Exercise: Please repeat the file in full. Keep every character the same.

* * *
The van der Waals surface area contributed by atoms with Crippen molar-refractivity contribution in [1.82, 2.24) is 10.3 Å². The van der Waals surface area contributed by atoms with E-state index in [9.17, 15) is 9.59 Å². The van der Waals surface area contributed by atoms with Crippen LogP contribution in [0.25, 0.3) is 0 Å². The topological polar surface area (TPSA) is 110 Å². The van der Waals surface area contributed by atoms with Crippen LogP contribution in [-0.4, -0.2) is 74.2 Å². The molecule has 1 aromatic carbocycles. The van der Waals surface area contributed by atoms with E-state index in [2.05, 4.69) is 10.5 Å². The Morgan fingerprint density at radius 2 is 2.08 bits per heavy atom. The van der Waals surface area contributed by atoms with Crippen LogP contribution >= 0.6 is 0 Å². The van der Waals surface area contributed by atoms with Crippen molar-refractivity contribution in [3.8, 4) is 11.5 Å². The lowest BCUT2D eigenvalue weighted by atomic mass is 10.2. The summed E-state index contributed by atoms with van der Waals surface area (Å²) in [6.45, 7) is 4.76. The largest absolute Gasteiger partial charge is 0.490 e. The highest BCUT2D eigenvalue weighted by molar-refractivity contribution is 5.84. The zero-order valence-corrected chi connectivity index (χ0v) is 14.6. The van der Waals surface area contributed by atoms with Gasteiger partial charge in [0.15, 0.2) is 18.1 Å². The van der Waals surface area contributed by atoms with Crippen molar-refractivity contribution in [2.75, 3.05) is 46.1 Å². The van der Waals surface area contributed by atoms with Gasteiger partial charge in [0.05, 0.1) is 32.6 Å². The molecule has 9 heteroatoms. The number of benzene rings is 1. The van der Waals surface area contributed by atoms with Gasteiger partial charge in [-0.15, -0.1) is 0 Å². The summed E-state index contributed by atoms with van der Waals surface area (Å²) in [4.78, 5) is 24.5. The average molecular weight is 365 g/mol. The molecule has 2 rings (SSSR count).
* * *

The van der Waals surface area contributed by atoms with Crippen molar-refractivity contribution in [1.82, 2.24) is 10.3 Å². The van der Waals surface area contributed by atoms with E-state index in [9.17, 15) is 9.59 Å². The van der Waals surface area contributed by atoms with Crippen LogP contribution in [0.25, 0.3) is 0 Å². The topological polar surface area (TPSA) is 110 Å². The van der Waals surface area contributed by atoms with Crippen LogP contribution in [-0.4, -0.2) is 74.2 Å². The molecule has 1 aromatic carbocycles. The van der Waals surface area contributed by atoms with E-state index in [2.05, 4.69) is 10.5 Å². The Morgan fingerprint density at radius 2 is 2.08 bits per heavy atom. The van der Waals surface area contributed by atoms with Crippen LogP contribution >= 0.6 is 0 Å². The van der Waals surface area contributed by atoms with Crippen molar-refractivity contribution in [3.8, 4) is 11.5 Å². The lowest BCUT2D eigenvalue weighted by atomic mass is 10.2. The summed E-state index contributed by atoms with van der Waals surface area (Å²) in [6.45, 7) is 4.76. The largest absolute Gasteiger partial charge is 0.490 e. The highest BCUT2D eigenvalue weighted by molar-refractivity contribution is 5.84. The zero-order valence-corrected chi connectivity index (χ0v) is 14.6. The van der Waals surface area contributed by atoms with Gasteiger partial charge in [0.15, 0.2) is 18.1 Å². The van der Waals surface area contributed by atoms with Crippen molar-refractivity contribution in [2.75, 3.05) is 46.1 Å². The van der Waals surface area contributed by atoms with Gasteiger partial charge in [0.05, 0.1) is 32.6 Å². The molecule has 9 heteroatoms. The number of benzene rings is 1. The van der Waals surface area contributed by atoms with Gasteiger partial charge in [-0.15, -0.1) is 0 Å². The summed E-state index contributed by atoms with van der Waals surface area (Å²) in [4.78, 5) is 24.5. The average molecular weight is 365 g/mol. The molecule has 2 rings (SSSR count).